In the next couple of chapters I’ll cover how I started on my journey of living a simpler and happier life. I’ve included this information in some of my previous books, as it outlines my story and the valuable lessons I’ve learned. For those who’ve already read my story in my other books, you can skip ahead to chapter 3 if you so desire. Rereading it, though, might be a good review to light a fire under your butt to get going!
Dealing with Today’s Life Grind
As most of you who follow me or have read my book Going Off The Grid know, my journey didn’t start on a whim. I constructed the foundation of how I live now over a decade ago. It started as a desire to live more remotely and simply, then it evolved into a complete lifestyle change.
First, I think it’s important to understand that I grew up in a small town in the mountains of California, so living off the grid in the Pacific Northwest is not as drastic a stretch for me as one might think. I didn’t go into this adventure completely in the dark.
During my life, I’ve lived in many cities across the country. As I’ve gotten older, though, I’ve become disenchanted with and disengaged from that type of living. Urban living is not a bad lifestyle; it’s just not for me anymore.
Having grown up poor, in a single-wide trailer with very few neighbors, you might think I’d never want to return to such a lifestyle. But that couldn’t be further from the truth. Growing up that way has given me a unique perspective and shaped my thoughts about what’s truly important. Sure, at times things were tough when I was young, but it made me appreciate everything I had that much more. I now look back and consider myself incredibly lucky to have had those experiences. I was fortunate enough to know most of the people in my town and was able to wave at them and get a wave back in return. That’s pretty much unheard of in most urban settings today.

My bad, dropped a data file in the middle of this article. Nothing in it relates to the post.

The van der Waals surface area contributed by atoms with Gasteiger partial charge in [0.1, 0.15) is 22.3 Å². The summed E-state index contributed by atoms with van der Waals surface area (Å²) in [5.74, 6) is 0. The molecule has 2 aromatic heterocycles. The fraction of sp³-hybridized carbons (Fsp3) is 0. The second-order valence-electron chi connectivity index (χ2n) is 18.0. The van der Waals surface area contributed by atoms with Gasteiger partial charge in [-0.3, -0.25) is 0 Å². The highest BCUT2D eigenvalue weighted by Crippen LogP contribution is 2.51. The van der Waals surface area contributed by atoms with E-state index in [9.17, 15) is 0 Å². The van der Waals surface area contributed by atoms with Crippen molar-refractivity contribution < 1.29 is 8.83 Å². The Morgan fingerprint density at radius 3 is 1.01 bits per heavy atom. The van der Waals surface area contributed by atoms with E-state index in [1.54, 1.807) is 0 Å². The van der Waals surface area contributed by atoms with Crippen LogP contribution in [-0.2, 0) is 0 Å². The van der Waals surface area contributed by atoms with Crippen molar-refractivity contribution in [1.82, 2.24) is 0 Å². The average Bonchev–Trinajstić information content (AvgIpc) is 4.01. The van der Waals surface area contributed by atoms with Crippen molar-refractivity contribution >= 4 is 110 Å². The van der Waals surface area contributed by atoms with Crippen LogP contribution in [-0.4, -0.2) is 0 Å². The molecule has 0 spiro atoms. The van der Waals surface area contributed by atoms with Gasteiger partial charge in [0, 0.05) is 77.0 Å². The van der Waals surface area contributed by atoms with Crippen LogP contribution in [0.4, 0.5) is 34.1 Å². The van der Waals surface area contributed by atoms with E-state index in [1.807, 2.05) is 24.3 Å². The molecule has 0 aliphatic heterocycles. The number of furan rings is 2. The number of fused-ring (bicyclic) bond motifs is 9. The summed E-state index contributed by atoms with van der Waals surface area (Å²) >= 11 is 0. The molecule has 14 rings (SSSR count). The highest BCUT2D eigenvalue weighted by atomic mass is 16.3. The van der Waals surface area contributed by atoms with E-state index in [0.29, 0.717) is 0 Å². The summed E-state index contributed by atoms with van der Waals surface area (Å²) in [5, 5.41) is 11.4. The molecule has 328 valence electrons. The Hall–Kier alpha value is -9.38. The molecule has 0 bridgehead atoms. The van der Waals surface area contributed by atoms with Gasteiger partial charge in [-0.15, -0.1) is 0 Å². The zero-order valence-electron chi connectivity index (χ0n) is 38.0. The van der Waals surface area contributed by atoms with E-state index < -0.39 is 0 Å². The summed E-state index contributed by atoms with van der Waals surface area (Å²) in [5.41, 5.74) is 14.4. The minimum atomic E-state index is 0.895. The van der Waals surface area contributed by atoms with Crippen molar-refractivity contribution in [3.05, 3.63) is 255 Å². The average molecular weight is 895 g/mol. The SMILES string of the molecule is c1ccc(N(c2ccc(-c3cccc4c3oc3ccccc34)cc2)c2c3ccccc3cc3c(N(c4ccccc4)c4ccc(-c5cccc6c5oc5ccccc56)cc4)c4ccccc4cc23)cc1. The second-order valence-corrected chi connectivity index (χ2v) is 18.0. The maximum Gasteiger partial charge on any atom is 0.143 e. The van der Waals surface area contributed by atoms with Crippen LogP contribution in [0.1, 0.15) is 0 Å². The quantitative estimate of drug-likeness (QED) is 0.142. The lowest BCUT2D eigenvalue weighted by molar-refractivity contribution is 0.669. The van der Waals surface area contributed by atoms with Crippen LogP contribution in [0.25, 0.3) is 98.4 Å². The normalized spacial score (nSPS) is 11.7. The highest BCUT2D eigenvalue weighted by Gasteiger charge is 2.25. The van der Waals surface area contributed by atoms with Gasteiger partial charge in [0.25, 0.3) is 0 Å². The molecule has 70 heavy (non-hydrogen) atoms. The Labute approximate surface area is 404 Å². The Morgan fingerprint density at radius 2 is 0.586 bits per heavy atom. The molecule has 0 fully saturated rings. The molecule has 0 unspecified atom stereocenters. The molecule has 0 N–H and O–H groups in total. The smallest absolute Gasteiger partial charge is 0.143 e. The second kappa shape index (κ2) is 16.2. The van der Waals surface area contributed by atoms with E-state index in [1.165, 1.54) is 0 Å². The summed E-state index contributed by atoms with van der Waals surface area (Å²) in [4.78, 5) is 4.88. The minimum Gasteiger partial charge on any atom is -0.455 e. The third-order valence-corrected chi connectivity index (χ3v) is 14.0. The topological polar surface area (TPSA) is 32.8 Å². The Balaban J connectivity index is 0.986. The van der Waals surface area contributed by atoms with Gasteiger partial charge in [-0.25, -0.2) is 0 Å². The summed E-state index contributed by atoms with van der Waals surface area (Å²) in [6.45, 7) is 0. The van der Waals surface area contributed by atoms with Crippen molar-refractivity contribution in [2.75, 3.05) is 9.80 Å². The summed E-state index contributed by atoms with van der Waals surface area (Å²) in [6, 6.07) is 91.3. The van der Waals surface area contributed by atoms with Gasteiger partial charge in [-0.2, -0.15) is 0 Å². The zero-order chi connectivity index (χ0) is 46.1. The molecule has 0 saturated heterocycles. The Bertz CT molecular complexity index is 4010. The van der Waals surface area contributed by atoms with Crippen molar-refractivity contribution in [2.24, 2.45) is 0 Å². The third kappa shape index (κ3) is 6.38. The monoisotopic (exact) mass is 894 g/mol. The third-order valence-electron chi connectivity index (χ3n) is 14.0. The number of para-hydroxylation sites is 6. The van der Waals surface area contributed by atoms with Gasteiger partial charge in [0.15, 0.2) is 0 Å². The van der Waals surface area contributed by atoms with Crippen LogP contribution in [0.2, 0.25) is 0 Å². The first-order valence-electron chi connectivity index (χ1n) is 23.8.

I still have fond memories of racing home from football practice before the sun went down to get in an hour of bird hunting. Heck, I would have my shotgun behind the seat of my truck to save time. Yes, that would mean I had a shotgun on school grounds, and I wouldn’t have been the only one. A lot of us were hunters, and that was just all there was to it. Can you imagine what would happen to a kid doing that today?
I hate to have to do this, but I must clarify that the above does not represent my personal opinion or political view on gun control. Yep, in today’s easily offended society I’ve felt it necessary to put this paragraph and explanation in. If the above paragraph offends you, or drives you to leave a scathing review of this book based almost purely on it (my story), this book is probably not for you. Or maybe it’s exactly what you need. If you’re just delirious with anger over this, I would highly recommend you skip to chapter 12 and read that first. The above is a part of my childhood and young adult story, and I refuse to remove it so as not to offend anyone, as some have recommended I do, .Well, that’s not going to happen, as I won’t allow anyone to edit my life story in such a way. OK, I’m done, and off the soapbox I go!